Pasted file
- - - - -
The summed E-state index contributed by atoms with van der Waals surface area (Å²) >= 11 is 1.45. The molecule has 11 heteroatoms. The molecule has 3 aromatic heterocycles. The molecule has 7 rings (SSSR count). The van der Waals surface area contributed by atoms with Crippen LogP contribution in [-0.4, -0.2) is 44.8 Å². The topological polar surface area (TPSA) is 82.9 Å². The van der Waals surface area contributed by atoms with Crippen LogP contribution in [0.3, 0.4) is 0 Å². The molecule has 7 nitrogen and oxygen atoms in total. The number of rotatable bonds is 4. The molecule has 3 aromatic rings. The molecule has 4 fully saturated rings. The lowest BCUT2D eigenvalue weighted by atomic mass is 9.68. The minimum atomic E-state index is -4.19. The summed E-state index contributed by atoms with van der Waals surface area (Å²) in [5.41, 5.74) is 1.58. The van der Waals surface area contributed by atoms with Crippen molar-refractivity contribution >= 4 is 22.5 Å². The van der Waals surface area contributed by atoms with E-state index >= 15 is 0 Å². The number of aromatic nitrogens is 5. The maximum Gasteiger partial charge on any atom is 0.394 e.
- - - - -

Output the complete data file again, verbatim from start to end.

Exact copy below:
The summed E-state index contributed by atoms with van der Waals surface area (Å²) >= 11 is 1.45. The molecule has 11 heteroatoms. The molecule has 3 aromatic heterocycles. The molecule has 7 rings (SSSR count). The van der Waals surface area contributed by atoms with Crippen LogP contribution in [-0.4, -0.2) is 44.8 Å². The topological polar surface area (TPSA) is 82.9 Å². The van der Waals surface area contributed by atoms with Crippen LogP contribution in [0.3, 0.4) is 0 Å². The molecule has 7 nitrogen and oxygen atoms in total. The number of rotatable bonds is 4. The molecule has 3 aromatic rings. The molecule has 4 fully saturated rings. The lowest BCUT2D eigenvalue weighted by atomic mass is 9.68. The minimum atomic E-state index is -4.19. The summed E-state index contributed by atoms with van der Waals surface area (Å²) in [5.41, 5.74) is 1.58. The van der Waals surface area contributed by atoms with Crippen molar-refractivity contribution >= 4 is 22.5 Å². The van der Waals surface area contributed by atoms with E-state index >= 15 is 0 Å². The number of aromatic nitrogens is 5. The maximum Gasteiger partial charge on any atom is 0.394 e.